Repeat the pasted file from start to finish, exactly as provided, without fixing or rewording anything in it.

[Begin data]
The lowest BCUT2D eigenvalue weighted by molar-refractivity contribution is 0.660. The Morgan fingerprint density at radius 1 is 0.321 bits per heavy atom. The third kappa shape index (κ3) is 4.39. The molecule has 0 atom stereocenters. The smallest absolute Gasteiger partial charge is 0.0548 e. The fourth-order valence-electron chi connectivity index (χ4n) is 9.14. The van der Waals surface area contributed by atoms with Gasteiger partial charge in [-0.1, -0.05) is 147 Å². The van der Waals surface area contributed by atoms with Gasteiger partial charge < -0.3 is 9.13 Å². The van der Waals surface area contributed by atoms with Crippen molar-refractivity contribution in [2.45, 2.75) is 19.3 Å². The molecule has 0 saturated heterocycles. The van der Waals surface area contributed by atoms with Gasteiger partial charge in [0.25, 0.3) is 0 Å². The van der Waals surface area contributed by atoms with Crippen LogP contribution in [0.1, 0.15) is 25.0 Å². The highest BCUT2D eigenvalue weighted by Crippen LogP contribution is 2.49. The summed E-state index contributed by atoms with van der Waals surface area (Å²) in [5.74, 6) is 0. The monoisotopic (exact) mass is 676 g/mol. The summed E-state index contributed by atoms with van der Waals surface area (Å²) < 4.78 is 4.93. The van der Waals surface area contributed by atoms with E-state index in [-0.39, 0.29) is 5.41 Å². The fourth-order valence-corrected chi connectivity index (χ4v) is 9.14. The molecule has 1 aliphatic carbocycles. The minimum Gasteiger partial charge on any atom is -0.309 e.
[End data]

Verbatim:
The lowest BCUT2D eigenvalue weighted by molar-refractivity contribution is 0.660. The Morgan fingerprint density at radius 1 is 0.321 bits per heavy atom. The third kappa shape index (κ3) is 4.39. The molecule has 0 atom stereocenters. The smallest absolute Gasteiger partial charge is 0.0548 e. The fourth-order valence-electron chi connectivity index (χ4n) is 9.14. The van der Waals surface area contributed by atoms with Gasteiger partial charge in [-0.1, -0.05) is 147 Å². The van der Waals surface area contributed by atoms with Gasteiger partial charge < -0.3 is 9.13 Å². The van der Waals surface area contributed by atoms with Crippen molar-refractivity contribution in [2.45, 2.75) is 19.3 Å². The molecule has 0 saturated heterocycles. The van der Waals surface area contributed by atoms with Gasteiger partial charge in [0.25, 0.3) is 0 Å². The van der Waals surface area contributed by atoms with Crippen LogP contribution in [0.1, 0.15) is 25.0 Å². The highest BCUT2D eigenvalue weighted by Crippen LogP contribution is 2.49. The summed E-state index contributed by atoms with van der Waals surface area (Å²) in [5.74, 6) is 0. The monoisotopic (exact) mass is 676 g/mol. The summed E-state index contributed by atoms with van der Waals surface area (Å²) < 4.78 is 4.93. The van der Waals surface area contributed by atoms with E-state index in [-0.39, 0.29) is 5.41 Å². The fourth-order valence-corrected chi connectivity index (χ4v) is 9.14. The molecule has 1 aliphatic carbocycles. The minimum Gasteiger partial charge on any atom is -0.309 e.